2. Mac and Cheese

I have been working on perfecting my butternut squash Mac and Cheese recipe for quite some time now. I've tried a few different recipes and methods in the hopes of creating the perfect cheesy mac and cheese with vegetables. The recipe I like uses milk, butter, flour and cheese to make the sauce. Like risotto, mac and cheese is a "sometimes" food for me, although in University, Kraft Dinner was an "always" food.

Obviously not the healthiest choice with tons of cheese and dairy products, but I do put vegetables like butternut squash, spinach and broccoli in it (that has to count for something, right?)

I put broccoli in this version instead of butternut squash. The vegan mac and cheese is basically pasta mixed with the "cheese" sauce from the previous recipe. Instead of cheese and butter, the cashews, nutritional yeast and milk make the creamy sauce (full recipe). I have to say, I really liked this version of mac and cheese. It has the same texture and creaminess, but without the fat of cheese, and it almost looks and tastes the same as regular mac and cheese. I was impressed with this recipe and I will definitely make it again.

In conclusion, I think it's good that I now know some healthier alternatives to my favourite comfort foods. I wasn't completely sold on the risotto and the mac and cheese was pretty good, but it's still not enough to convert me to being a vegan just yet.
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March 02, 2011

I'm a bit of a control freak when it comes to cooking. I'm one of those people who thinks about what they want to make for dinner pretty much all day. I also obsessively read food blogs, recipes and cookbooks, so I'm always excited about new things to try. Mike also loves to cook, but he says he's not as creative when it comes to thinking up what to make. So to compromise, I usually text him before I come home with what I want to make and he starts making it. Then I come home and put on the finishing touches. I know, it's a little bit controlling, right? Sometimes he just makes the whole dinner and that's nice as well.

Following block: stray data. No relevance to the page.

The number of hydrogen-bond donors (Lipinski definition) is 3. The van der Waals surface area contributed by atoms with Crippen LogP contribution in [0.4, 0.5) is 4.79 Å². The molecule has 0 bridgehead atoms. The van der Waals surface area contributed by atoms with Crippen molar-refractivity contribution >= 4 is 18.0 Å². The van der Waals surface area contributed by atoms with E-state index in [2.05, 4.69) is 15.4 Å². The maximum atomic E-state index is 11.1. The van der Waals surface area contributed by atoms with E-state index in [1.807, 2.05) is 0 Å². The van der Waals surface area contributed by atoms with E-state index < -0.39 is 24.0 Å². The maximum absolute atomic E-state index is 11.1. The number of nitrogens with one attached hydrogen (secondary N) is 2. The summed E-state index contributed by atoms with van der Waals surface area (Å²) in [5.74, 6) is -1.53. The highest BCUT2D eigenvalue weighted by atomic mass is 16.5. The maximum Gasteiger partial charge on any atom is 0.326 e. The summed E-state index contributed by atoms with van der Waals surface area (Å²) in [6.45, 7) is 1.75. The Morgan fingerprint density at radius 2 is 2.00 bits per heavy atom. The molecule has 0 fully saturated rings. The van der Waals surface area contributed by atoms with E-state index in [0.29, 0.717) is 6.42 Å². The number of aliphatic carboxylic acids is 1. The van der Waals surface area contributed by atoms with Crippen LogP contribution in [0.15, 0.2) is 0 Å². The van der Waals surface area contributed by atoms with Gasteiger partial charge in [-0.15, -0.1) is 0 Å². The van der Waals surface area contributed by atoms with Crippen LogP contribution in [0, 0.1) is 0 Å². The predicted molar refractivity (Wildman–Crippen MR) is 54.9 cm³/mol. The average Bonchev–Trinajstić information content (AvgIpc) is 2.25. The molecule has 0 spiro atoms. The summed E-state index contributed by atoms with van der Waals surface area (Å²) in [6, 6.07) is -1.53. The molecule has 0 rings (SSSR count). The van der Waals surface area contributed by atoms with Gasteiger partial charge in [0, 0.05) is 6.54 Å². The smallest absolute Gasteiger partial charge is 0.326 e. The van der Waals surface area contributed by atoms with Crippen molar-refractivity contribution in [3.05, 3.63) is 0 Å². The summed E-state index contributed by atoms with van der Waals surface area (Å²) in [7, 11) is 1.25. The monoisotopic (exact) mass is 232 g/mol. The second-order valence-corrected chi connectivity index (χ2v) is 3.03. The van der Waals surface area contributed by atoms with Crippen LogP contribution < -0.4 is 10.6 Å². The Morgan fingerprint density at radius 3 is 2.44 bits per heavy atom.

The best part of our arrangement is coming home and smelling fresh tomato sauce cooking away on the stove. We stopped buying sauce from a jar awhile back because of the sodium content. Now we make our own sauce with canned tomatoes. I love coming home to a huge plate of pasta and sauce after a long day. I just couldn't live without carbs.

Tomato sauce

Basic homemade tomato sauce

1 can of whole tomatoes (no salt added)
1/2 can of tomato paste
Pinch of sugar, salt, pepper, plus spices to taste (basil. sage, oregano, thyme, paprika, cayenne pepper sauce)
1 diced onion and shallot
1-2 cloves garlic
Splash of red wine
Vegetables: kale, tomato, zucchini


1. Heat a pot with oil, then add diced onions, shallots and garlic and sauté for a few minutes.
2. Pour in the red wine until just covering onions and let the wine boil off for a few minutes.
3. Throw in the kale, tomatoes and veggies and saute for a few minutes.
4. Add the can of tomatoes and spices, then mash the tomatoes into a pulp.
5. Add the half can of tomato paste and stir in. Add pinches of sugar the until tartness of tomatoes is corrected (about 2-3 pinches).
6. Set on low heat and stir occasionally for 50 minutes.

Pasta and tomato sauce is a basic, tasty meal that can be dressed up in many ways. For a quick eggplant parmesan, slice up an eggplant and coat the slices in oil and then add breadcrumbs and parmesan cheese. Roast the slices in the oven for about 30 minutes. Then top the pasta and sauce with the eggplant:

Eggplant Parmigano

Or add various toppings, such as shrimp, feta cheese, pesto or meatballs: